Finite element simulations of the laser-heated diamond-anvil cell

Boris Kiefer, Thomas S. Duffy

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Axial and radial temperature gradients in the laser-heated diamond-anvil cell are examined using finite element simulations. Calculations are carried out for an optically thin silicate or oxide sample separated from the diamonds by an insulation medium and heated by a TEM00 mode from an infrared laser. The peak temperature of the simulations was chosen to be a representative value (2200 K) and sample dimensions are typical for experiments in the 20-50-GPa range. The distance between the anvils is 30 μm. The total temperature drop across the sample in the axial direction is controlled by two parameters: the filling fraction (thickness of sampledistance between anvils) and the ratio of thermal conductivity between the sample and insulator (kS kI). The results of the numerical calculations agree well with a one-dimensional numerical model. For a sample filling fraction of 0.5, the axial temperature drop will range from about 1000 K (>45%) for a thermal conductivity ratio of 1 to about 200 K (<10%) for a conductivity ratio of 10. If the conductivity ratio between sample and insulator is reduced to 1, then a sample filling fraction of less than 0.1 is required to keep the axial temperature decrease to be less than 10%. The effects of asymmetric samples and variations in absorption length are also examined. For a given gasket thickness and conductivity ratio, we find that radial gradients are minimal at a filling fraction of about 50% and then increase at higher and lower filling ratios. The anvil surface remains close to room temperature in all calculations. Our results demonstrate that reduction of axial temperature variations in optically thin laser-heated samples requires the use of thick, low thermal conductivity insulation media.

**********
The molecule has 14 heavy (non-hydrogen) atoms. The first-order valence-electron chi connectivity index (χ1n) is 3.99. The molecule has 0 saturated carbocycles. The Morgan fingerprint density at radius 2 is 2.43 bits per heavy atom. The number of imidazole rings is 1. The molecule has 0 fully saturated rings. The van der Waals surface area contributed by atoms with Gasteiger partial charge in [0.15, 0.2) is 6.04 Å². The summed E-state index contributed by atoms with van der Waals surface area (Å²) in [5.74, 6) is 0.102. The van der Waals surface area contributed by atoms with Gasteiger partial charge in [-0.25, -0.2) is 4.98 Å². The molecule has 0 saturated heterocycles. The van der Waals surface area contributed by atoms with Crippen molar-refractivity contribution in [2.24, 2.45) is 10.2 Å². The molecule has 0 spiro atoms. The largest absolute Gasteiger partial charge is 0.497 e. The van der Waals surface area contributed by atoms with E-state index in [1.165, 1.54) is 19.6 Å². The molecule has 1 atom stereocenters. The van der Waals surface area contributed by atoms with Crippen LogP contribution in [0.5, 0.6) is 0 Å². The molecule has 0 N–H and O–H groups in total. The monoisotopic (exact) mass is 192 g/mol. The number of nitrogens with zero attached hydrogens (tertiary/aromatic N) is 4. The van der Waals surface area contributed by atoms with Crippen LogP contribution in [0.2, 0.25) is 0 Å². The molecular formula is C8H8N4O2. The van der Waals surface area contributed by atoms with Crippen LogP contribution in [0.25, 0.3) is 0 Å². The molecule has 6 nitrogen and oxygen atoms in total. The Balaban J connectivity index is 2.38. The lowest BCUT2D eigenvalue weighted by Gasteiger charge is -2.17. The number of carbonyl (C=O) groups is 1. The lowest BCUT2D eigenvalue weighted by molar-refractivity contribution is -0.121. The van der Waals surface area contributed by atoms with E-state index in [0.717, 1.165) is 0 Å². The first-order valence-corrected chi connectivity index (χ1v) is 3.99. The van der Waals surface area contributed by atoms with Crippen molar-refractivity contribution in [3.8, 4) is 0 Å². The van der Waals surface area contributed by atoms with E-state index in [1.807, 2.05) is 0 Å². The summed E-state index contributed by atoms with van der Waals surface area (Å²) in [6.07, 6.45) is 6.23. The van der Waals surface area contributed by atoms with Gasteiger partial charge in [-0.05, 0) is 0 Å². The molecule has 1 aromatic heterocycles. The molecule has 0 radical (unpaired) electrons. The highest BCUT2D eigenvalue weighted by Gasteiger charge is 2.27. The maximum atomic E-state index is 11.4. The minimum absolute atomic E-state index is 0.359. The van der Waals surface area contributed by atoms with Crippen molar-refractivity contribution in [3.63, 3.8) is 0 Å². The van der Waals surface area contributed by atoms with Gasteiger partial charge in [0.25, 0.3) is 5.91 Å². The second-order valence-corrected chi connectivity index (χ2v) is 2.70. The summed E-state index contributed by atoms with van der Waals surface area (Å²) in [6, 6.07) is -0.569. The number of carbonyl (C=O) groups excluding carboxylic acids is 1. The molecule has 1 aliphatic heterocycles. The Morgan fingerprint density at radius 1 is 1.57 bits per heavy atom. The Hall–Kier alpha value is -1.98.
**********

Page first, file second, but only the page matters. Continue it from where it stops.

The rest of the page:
Original languageEnglish (US)
Article number114902
JournalJournal of Applied Physics
Issue number11
StatePublished - 2005

All Science Journal Classification (ASJC) codes

  • General Physics and Astronomy


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